Bob Mortimer reflects on life-changing open heart surgery – ‘A big moment in my life’

Bob Mortimer reflects on having open heart surgery

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Bob Mortimer, now 62, suffered tiredness and small pain before being told he needed surgery on his heart. And his journey to better health was a fast one, he revealed on Good Morning Britain: “I went to the doctor on the Thursday and the following Monday I got married and then went in for open heart surgery.”

The comedian, known for his work with Vic Reeves, described the surgery as a “big moment” in his life, and he’s centred his recently published autobiography around it.

He continued: “It made me look back to the past and also think about what my future might be.”

So how is he doing now? He added: “It’s been good, I’ve got new pipes.

“I talk about it a lot, my heart problems, but when I came out of hospital I felt very unsure what the future was for someone who’s had this surgery.

“So I’m perfectly happy to talk about it for anyone who’s going through it

“It’s ok – you can go fishing, you can write a book…”

Triple bypass surgery is a type of coronary artery bypass grafting – an open-heart procedure that is done to treat three blocked or partially blocked coronary arteries in the heart.

The heart needs a constant supply of blood, and is supplied by two large blood vessels called the left and right coronary arteries.

Over time, these arteries can become narrowed and hardened by the build-up of fatty deposits called plaques.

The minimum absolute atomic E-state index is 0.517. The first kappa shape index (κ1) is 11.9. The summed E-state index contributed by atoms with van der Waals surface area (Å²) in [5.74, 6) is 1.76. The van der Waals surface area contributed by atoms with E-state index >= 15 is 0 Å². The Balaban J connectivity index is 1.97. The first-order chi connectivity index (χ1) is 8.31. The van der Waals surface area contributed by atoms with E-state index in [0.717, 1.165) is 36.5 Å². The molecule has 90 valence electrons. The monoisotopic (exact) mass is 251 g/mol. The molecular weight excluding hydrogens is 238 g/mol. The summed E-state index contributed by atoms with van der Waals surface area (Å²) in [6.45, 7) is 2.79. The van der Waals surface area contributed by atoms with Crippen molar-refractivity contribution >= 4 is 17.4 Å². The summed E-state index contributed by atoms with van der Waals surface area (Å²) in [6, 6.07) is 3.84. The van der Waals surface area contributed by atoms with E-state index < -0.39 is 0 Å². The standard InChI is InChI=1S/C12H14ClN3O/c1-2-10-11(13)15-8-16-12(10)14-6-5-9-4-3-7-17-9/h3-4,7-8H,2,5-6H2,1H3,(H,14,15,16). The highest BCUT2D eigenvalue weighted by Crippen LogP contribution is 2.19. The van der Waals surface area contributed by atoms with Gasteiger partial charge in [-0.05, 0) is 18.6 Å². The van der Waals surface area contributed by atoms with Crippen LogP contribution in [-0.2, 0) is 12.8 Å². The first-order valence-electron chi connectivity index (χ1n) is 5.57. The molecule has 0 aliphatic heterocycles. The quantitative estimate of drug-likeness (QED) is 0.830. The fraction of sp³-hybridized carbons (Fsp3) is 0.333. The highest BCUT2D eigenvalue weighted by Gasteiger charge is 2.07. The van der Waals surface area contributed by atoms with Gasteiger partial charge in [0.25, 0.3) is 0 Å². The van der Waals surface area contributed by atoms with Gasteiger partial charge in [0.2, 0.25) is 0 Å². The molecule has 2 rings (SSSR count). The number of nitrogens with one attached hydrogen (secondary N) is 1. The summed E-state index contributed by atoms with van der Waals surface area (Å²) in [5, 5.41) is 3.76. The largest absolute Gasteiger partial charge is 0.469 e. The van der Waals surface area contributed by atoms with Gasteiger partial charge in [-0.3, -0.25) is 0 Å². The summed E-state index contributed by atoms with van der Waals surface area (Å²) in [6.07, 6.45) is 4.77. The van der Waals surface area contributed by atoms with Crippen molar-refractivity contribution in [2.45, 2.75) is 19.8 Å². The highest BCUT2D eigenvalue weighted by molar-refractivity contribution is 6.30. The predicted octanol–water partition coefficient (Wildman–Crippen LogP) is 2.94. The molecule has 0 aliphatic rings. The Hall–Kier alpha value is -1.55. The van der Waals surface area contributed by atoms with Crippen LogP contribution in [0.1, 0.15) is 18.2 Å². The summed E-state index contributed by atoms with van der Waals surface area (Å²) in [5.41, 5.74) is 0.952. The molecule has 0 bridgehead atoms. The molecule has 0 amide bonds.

The NHS explains: “This process is known as atherosclerosis.

“People with atherosclerosis of the coronary arteries are said to have coronary heart disease.”

Your chances of developing coronary heart disease increase with age.

You’re also much more likely to be affected if:

  • You smoke
  • You’re overweight or obese
  • You have a high-fat diet

Coronary heart disease is a major cause of death in the UK and worldwide.

Symptoms to look out for include:

  • chest pain (angina)
  • shortness of breath
  • pain throughout the body
  • feeling faint
  • feeling sick (nausea)

You can reduce your risk of getting coronary heart disease by making some simple lifestyle changes.

These include:

  • eating a healthy, balanced diet
  • being physically active
  • giving up smoking
  • controlling blood cholesterol and sugar levels

Keeping your heart healthy can also have other health benefits, such as helping reduce your risk of stroke and dementia.

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